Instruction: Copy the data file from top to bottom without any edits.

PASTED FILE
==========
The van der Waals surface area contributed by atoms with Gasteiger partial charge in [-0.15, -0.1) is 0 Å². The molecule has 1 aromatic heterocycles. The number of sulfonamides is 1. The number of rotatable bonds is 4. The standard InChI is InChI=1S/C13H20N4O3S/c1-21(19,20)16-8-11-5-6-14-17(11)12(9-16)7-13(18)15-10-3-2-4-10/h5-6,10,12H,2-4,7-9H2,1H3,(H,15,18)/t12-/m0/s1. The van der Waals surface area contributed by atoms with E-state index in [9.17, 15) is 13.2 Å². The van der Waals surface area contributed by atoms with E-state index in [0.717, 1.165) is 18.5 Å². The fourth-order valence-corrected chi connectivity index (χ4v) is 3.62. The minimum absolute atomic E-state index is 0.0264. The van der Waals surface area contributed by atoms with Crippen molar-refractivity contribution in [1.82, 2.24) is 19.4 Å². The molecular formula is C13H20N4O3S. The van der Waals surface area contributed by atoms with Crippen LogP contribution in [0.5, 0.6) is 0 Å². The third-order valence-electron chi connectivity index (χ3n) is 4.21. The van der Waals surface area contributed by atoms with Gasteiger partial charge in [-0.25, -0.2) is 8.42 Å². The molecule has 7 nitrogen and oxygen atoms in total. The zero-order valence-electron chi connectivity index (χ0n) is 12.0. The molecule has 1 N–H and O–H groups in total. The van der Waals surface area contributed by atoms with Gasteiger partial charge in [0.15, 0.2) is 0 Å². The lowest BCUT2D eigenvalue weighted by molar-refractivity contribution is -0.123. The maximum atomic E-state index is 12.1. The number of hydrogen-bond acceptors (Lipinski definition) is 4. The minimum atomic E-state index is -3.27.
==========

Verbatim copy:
The van der Waals surface area contributed by atoms with Gasteiger partial charge in [-0.15, -0.1) is 0 Å². The molecule has 1 aromatic heterocycles. The number of sulfonamides is 1. The number of rotatable bonds is 4. The standard InChI is InChI=1S/C13H20N4O3S/c1-21(19,20)16-8-11-5-6-14-17(11)12(9-16)7-13(18)15-10-3-2-4-10/h5-6,10,12H,2-4,7-9H2,1H3,(H,15,18)/t12-/m0/s1. The van der Waals surface area contributed by atoms with E-state index in [9.17, 15) is 13.2 Å². The van der Waals surface area contributed by atoms with E-state index in [0.717, 1.165) is 18.5 Å². The fourth-order valence-corrected chi connectivity index (χ4v) is 3.62. The minimum absolute atomic E-state index is 0.0264. The van der Waals surface area contributed by atoms with Crippen molar-refractivity contribution in [1.82, 2.24) is 19.4 Å². The molecular formula is C13H20N4O3S. The van der Waals surface area contributed by atoms with Crippen LogP contribution in [0.5, 0.6) is 0 Å². The third-order valence-electron chi connectivity index (χ3n) is 4.21. The van der Waals surface area contributed by atoms with Gasteiger partial charge in [-0.25, -0.2) is 8.42 Å². The molecule has 7 nitrogen and oxygen atoms in total. The zero-order valence-electron chi connectivity index (χ0n) is 12.0. The molecule has 1 N–H and O–H groups in total. The van der Waals surface area contributed by atoms with Gasteiger partial charge in [0.15, 0.2) is 0 Å². The lowest BCUT2D eigenvalue weighted by molar-refractivity contribution is -0.123. The maximum atomic E-state index is 12.1. The number of hydrogen-bond acceptors (Lipinski definition) is 4. The minimum atomic E-state index is -3.27.